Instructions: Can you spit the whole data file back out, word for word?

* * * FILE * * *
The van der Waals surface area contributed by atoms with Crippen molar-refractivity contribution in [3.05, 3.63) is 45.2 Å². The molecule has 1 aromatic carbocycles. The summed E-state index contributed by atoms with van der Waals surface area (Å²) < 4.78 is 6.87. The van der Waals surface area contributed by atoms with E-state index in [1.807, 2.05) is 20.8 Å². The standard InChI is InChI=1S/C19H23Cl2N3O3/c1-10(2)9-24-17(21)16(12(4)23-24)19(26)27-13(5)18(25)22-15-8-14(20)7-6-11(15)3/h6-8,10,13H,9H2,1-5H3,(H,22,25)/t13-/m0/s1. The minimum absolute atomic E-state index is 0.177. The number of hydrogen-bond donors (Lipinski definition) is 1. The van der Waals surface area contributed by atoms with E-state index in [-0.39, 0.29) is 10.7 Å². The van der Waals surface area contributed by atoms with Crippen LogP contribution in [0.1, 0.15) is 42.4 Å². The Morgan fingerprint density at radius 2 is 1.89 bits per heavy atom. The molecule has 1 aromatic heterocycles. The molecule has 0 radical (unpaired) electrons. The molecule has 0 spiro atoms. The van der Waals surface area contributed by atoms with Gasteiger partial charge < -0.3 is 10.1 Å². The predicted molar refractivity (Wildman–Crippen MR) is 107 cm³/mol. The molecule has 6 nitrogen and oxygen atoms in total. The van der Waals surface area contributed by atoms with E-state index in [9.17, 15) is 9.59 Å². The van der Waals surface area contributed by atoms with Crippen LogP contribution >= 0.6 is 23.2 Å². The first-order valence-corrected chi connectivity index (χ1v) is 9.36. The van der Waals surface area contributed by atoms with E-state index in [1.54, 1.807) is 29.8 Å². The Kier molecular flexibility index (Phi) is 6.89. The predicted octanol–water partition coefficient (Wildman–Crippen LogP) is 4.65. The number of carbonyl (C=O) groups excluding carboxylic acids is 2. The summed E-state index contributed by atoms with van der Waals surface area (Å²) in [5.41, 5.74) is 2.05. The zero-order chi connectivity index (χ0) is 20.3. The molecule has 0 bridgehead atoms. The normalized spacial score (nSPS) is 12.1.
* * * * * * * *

The van der Waals surface area contributed by atoms with Crippen molar-refractivity contribution in [3.05, 3.63) is 45.2 Å². The molecule has 1 aromatic carbocycles. The summed E-state index contributed by atoms with van der Waals surface area (Å²) < 4.78 is 6.87. The van der Waals surface area contributed by atoms with E-state index in [1.807, 2.05) is 20.8 Å². The standard InChI is InChI=1S/C19H23Cl2N3O3/c1-10(2)9-24-17(21)16(12(4)23-24)19(26)27-13(5)18(25)22-15-8-14(20)7-6-11(15)3/h6-8,10,13H,9H2,1-5H3,(H,22,25)/t13-/m0/s1. The minimum absolute atomic E-state index is 0.177. The number of hydrogen-bond donors (Lipinski definition) is 1. The van der Waals surface area contributed by atoms with E-state index in [-0.39, 0.29) is 10.7 Å². The van der Waals surface area contributed by atoms with Crippen LogP contribution in [0.1, 0.15) is 42.4 Å². The Morgan fingerprint density at radius 2 is 1.89 bits per heavy atom. The molecule has 1 aromatic heterocycles. The molecule has 0 radical (unpaired) electrons. The molecule has 0 spiro atoms. The van der Waals surface area contributed by atoms with Gasteiger partial charge < -0.3 is 10.1 Å². The predicted molar refractivity (Wildman–Crippen MR) is 107 cm³/mol. The molecule has 6 nitrogen and oxygen atoms in total. The van der Waals surface area contributed by atoms with E-state index in [9.17, 15) is 9.59 Å². The van der Waals surface area contributed by atoms with Crippen LogP contribution >= 0.6 is 23.2 Å². The first-order valence-corrected chi connectivity index (χ1v) is 9.36. The van der Waals surface area contributed by atoms with E-state index in [1.54, 1.807) is 29.8 Å². The Kier molecular flexibility index (Phi) is 6.89. The predicted octanol–water partition coefficient (Wildman–Crippen LogP) is 4.65. The number of carbonyl (C=O) groups excluding carboxylic acids is 2. The summed E-state index contributed by atoms with van der Waals surface area (Å²) in [5.41, 5.74) is 2.05. The zero-order chi connectivity index (χ0) is 20.3. The molecule has 0 bridgehead atoms. The normalized spacial score (nSPS) is 12.1.